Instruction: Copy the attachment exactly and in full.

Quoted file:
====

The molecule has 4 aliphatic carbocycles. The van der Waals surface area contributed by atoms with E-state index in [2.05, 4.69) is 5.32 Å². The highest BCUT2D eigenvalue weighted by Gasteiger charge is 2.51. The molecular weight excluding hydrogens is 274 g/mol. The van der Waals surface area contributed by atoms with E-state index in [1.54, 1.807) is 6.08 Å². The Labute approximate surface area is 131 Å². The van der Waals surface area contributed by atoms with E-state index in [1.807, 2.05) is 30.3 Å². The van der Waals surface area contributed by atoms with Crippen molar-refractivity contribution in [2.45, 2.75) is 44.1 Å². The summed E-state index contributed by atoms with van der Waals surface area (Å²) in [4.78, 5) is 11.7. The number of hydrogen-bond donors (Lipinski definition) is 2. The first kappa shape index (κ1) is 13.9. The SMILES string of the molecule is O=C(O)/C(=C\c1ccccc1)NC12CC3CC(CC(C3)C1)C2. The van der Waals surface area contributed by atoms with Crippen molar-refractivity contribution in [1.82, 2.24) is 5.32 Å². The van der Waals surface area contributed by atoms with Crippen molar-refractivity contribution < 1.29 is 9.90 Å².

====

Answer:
The molecule has 4 aliphatic carbocycles. The van der Waals surface area contributed by atoms with E-state index in [2.05, 4.69) is 5.32 Å². The highest BCUT2D eigenvalue weighted by Gasteiger charge is 2.51. The molecular weight excluding hydrogens is 274 g/mol. The van der Waals surface area contributed by atoms with E-state index in [1.54, 1.807) is 6.08 Å². The Labute approximate surface area is 131 Å². The van der Waals surface area contributed by atoms with E-state index in [1.807, 2.05) is 30.3 Å². The van der Waals surface area contributed by atoms with Crippen molar-refractivity contribution in [2.45, 2.75) is 44.1 Å². The summed E-state index contributed by atoms with van der Waals surface area (Å²) in [4.78, 5) is 11.7. The number of hydrogen-bond donors (Lipinski definition) is 2. The first kappa shape index (κ1) is 13.9. The SMILES string of the molecule is O=C(O)/C(=C\c1ccccc1)NC12CC3CC(CC(C3)C1)C2. The van der Waals surface area contributed by atoms with Crippen molar-refractivity contribution in [1.82, 2.24) is 5.32 Å². The van der Waals surface area contributed by atoms with Crippen molar-refractivity contribution < 1.29 is 9.90 Å².